November roundup: Conservation and nature stories from around the world that caught our eye this month

Northern white rhino (Photo by Jana Ohrner CC-BY-NC)

Northern white rhino (Photo by Jana Ohrner CC-BY-NC)

November 30, 2018 | by Craig Doucette

Every day, countless inspiring and informative stories are published about conservation successes or discoveries in nature and wildlife around the world. Here are some that caught our attention in November 2018.

Life’s library

Scientists in the UK announced a campaign to read and catalogue the genetic data of every known complex lifeform on Earth.

Check out the story >

Rhino rescue

It is hoped that through in vitro fertilization, the world’s two remaining northern white rhinos may not be the last of their kind.

Cross your fingers and read more >

SPF zero!

Palau is set to become the first country to ban sunscreen in an effort to protect vulnerable coral reefs.

Soak up the story >

Newfoundland’s super trees

Scientists in central Newfoundland are breeding larger, faster-growing and more resilient conifer trees.

Grow into the story >

Speed traps on the savannah

Conservationist are using camera traps to prevent conflict between local farmers and cheetahs in Botswana.

Get caught up in the story >

Polly wants some coral

The Mexican government has taken steps to protect the parrotfish, which is critical for coral reef ecosystem health.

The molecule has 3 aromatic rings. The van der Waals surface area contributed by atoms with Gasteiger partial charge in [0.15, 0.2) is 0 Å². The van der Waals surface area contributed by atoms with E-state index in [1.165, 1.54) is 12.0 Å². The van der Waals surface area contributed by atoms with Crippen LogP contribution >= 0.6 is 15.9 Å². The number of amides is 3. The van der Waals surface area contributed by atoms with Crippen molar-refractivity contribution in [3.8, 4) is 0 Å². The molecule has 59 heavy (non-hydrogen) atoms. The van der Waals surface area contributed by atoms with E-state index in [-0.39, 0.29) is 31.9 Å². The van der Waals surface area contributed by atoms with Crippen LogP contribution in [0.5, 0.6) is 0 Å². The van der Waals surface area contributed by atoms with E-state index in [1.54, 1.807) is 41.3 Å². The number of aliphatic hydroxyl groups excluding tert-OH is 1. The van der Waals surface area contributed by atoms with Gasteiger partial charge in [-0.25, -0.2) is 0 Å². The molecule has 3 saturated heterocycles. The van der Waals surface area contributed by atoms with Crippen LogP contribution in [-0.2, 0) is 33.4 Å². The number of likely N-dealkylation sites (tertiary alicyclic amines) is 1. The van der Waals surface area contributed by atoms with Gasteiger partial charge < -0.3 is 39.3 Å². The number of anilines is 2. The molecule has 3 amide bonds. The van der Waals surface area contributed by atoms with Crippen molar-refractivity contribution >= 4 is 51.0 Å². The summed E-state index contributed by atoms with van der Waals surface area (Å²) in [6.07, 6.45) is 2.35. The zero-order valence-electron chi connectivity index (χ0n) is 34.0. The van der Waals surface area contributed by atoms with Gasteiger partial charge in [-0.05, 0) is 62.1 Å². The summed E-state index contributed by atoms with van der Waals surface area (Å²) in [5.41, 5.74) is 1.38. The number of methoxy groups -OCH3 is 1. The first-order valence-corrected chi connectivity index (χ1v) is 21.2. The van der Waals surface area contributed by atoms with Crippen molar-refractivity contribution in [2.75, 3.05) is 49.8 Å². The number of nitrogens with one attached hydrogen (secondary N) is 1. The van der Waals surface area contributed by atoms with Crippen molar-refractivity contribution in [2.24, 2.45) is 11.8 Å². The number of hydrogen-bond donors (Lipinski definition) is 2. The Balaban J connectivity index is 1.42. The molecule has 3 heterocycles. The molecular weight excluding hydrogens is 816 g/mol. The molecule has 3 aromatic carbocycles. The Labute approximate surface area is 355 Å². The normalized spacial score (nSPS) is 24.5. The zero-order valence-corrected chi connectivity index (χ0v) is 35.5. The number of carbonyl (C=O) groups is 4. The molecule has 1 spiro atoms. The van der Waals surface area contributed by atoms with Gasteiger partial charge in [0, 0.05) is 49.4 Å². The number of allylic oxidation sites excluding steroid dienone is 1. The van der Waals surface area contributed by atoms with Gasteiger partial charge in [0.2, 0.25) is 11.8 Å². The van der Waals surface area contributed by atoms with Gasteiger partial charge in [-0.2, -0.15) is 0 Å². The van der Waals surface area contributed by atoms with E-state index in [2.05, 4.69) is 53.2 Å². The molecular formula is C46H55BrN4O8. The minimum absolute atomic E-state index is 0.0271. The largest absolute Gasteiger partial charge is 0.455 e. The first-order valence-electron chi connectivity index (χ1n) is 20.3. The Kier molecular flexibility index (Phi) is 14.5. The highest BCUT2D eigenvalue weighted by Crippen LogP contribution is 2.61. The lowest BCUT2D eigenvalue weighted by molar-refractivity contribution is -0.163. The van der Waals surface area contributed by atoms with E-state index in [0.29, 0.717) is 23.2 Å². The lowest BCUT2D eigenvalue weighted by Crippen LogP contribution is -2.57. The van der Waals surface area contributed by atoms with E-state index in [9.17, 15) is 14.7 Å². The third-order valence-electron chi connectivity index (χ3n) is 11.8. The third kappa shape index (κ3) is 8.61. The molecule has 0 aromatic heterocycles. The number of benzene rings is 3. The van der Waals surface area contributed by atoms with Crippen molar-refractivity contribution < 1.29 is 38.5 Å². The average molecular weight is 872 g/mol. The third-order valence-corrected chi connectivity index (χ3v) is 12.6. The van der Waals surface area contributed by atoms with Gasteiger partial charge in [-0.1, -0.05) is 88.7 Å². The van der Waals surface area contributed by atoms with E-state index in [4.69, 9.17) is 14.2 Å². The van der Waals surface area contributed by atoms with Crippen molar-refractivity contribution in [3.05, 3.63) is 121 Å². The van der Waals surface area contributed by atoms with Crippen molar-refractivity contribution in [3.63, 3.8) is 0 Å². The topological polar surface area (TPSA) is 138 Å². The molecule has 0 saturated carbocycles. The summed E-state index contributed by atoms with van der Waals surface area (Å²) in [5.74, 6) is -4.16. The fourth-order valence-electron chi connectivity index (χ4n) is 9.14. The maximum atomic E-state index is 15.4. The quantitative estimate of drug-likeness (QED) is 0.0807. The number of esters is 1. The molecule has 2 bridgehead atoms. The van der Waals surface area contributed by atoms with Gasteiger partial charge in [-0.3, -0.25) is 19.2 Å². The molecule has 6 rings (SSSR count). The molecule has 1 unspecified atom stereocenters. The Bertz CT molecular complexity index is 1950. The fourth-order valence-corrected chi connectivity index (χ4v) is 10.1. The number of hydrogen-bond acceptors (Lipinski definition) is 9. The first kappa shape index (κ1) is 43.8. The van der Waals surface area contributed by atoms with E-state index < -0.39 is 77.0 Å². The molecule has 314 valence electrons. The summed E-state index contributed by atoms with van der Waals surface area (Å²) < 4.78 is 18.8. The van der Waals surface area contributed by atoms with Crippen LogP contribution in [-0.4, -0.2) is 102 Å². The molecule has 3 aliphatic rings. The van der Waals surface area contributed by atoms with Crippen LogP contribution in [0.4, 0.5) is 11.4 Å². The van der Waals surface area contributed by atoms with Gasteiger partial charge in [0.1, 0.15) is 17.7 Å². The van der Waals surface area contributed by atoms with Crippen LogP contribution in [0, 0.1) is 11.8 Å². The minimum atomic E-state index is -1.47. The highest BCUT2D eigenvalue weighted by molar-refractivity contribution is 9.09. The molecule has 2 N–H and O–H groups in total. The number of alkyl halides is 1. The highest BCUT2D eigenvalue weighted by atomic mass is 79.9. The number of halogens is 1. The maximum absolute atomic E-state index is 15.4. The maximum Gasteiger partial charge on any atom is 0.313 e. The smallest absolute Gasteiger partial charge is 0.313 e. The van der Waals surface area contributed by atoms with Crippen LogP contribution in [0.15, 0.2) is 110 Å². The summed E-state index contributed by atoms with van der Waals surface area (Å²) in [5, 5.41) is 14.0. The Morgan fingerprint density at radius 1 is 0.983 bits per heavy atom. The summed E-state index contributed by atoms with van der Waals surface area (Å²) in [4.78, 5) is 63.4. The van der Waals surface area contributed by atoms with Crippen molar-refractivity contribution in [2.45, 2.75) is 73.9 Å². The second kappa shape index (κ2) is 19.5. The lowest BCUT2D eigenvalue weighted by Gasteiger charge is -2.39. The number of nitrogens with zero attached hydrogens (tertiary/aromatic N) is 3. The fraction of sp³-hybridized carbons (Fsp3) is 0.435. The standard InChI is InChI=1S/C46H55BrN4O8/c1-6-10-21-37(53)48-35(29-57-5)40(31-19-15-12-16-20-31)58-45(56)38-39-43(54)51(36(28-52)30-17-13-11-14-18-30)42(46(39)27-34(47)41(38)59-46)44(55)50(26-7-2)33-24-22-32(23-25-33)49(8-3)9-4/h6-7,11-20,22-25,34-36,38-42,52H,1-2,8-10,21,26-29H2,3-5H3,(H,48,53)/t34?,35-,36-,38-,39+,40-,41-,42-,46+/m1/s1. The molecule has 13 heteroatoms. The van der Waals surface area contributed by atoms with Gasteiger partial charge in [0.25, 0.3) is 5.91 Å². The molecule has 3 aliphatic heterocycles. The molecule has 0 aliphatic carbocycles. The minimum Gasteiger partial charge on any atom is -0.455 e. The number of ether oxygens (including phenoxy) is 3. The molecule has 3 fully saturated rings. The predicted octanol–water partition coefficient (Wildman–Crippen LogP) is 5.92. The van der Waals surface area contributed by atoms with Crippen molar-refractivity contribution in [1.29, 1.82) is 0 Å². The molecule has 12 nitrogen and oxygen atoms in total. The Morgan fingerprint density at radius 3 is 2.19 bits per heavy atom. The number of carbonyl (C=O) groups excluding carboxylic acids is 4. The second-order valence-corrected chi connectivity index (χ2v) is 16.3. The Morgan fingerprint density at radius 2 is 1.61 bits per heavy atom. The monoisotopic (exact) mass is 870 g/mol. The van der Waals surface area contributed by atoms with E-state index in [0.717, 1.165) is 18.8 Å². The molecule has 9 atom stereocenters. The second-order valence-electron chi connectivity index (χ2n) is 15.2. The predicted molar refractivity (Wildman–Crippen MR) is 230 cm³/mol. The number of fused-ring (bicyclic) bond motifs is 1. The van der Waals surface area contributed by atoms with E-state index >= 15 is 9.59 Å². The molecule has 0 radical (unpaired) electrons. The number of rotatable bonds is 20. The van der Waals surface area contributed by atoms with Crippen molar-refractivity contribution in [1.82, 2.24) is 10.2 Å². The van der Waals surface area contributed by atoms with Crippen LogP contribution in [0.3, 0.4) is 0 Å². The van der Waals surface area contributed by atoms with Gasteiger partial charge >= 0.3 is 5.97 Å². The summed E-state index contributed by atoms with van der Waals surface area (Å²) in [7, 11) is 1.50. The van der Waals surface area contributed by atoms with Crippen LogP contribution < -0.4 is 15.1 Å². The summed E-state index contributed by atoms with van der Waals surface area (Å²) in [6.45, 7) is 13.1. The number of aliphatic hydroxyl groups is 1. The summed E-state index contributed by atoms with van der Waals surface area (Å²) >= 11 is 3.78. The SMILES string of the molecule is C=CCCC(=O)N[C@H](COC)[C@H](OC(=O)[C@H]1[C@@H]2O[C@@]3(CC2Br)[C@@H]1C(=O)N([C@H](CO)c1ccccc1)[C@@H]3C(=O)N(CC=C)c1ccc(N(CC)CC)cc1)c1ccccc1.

Crunch down on the story >

Changing China’s mind

As a result of an overwhelming global outcry, the Chinese government has postponed its plan to lift the ban on rhino and tiger products used in traditional medicine.

Join the global discussion >

Roads take a heavy toll

A highway in Brazil poses a significant risk to wildlife in the biologically rich Pantanal region.

Slow down for the story >

Our age of extinction

Jane Goodall gives her perspective on the state of the world’s declining wildlife biodiversity and suggests what we can do to stop it.

Listen in on the story >

Don’t rake your leaves

The Nature Conservancy of Canada recommends homeowners hold off on raking their leaves this fall.

Rake in the story instead >

 

Craig Doucette (Photo courtesy of Craig Doucette)

About the Author

Craig Doucette joined the Nature Conservancy of Canada team in October 2018. Fascinated by the connections between wildlife and the habitats they occupy, he studied wildlife biology and ecosystem management at the University of Guelph and Fleming College.

Read more about Craig Doucette.

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